Choosing the right depth for the lake is essential to encouraging rapid fish growth and natural reproduction cycles. By adding just another foot or two to the total depth, you may be able to move from manually restocking the lake every few months to rarely adding any new fish; even for a commercial pond. In general, making the lake too shallow is more likely to cause issues than making it too deep. Yet, extra depth also adds to the installation cost. Use these tips to find the perfect balance.
Lakes are primarily separated from ponds, not by surface area but depth, because of light exposure. A lake is deep enough to have a zone where sunlight doesn’t penetrate, while a pond is generally shallow enough that light goes to the depths. Deeper lakes grow less algae and stay clear of pervasive pond weeds that can choke out larger trophy fish that become tangled. Yet, don’t make the pond too deep. Because, with too much depth, not enough algae and pond plants will grow to serve as a steady supply of food for the fish; especially newly hatched fry. You’ll need a minimum of 3 feet to create a sunlight-free zone at the bottom of the pond, with sunny zones closer to the equator requiring at least 4 feet of depth.
Even warm water species don’t want to overheat in the summer. The shallow areas of water around the edges of the lake are particularly prone to heating up, but the fish can easily take shelter in cooler and deeper waters—if they’re available. Cold temperature fish, like trout, will definitely need extensive depth to keep them cool in hotter climates at the peak of summer. When coupled with shade cloth, it’s often possible to keep large lakes surprisingly cool for the health of the fish. A depth of 8 to 10 feet is generally recommended for warm to hot climates for warm water fish and 16 feet or more for cold water species.
A little extra depth can also help reduce stress, in general, among the fish population. First, varying depths across the entirety of the area of the pond creates zones for fish of different development stages to cluster. Most game fish species tend to readily consume their own fry and fingerlings, making it tricky to keep the cycle of reproduction refreshing the supply. Setting up various depth zones encourages the fry, fingerlings, and juveniles to separate from the adults so there’s less pressure on their numbers. It’s also helpful in case a population boom overstocks the lake temporarily since the extra depth helps mitigate any potential damage from the extra waste.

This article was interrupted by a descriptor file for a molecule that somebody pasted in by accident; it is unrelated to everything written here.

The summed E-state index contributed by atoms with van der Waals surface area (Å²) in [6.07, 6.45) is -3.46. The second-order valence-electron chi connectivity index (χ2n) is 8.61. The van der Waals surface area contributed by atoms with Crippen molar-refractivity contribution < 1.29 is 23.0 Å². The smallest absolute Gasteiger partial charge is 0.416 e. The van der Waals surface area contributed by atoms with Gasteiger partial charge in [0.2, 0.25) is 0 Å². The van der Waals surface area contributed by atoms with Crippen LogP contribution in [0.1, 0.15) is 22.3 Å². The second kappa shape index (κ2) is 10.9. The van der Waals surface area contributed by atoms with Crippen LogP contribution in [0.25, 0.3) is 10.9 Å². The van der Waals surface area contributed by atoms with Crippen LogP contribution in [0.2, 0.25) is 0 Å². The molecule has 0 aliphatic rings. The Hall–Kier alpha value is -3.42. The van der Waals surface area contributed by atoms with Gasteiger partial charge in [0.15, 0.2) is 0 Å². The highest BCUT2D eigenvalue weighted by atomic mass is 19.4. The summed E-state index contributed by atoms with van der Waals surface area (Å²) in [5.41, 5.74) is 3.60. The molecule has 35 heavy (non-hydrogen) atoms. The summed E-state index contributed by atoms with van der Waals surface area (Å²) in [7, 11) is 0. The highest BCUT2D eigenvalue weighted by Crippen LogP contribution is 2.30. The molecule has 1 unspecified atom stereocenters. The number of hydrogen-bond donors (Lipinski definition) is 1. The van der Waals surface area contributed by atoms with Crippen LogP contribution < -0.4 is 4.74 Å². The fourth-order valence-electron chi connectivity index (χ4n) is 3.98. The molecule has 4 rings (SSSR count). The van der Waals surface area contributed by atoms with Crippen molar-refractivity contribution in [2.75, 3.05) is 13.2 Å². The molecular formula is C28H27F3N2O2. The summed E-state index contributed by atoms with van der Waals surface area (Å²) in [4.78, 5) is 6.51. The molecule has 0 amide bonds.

The biggest reason to worry about depth in the fishing lake is to protect the fish over the winter. Lakes generally don’t start freezing over enough to risk damage to the fish until the 20 to 10 degrees Fahrenheit range, but most of the country can experience these conditions during the average winter. Proper depth doesn’t necessarily stop ice from forming on the surface, but it does create extra space for water to stay liquid to keep the fish healthy. Extra depth also ensures the fish don’t run out of dissolved oxygen while waiting for the ice cover to melt again. In very cold climates where a solid ice cap is likely to form for all or most of the winter, the pond may need a depth of 20 feet or more. For most other areas, anywhere from 10 to 16 feet should be sufficient.
Unless you only want a recreational backyard fishing pond, you’ll likely need a depth of 8 feet or more to achieve your fishing lake goals. Remember that every extra foot of depth also requires extra liner to accommodate the increased slope to the bottom. If you need help adjusting existing fishing lake plans to calculate the total amount of liner needed, reach out to our expert team here at BTL Liners. We’re happy to assist as you design a new fishing lake.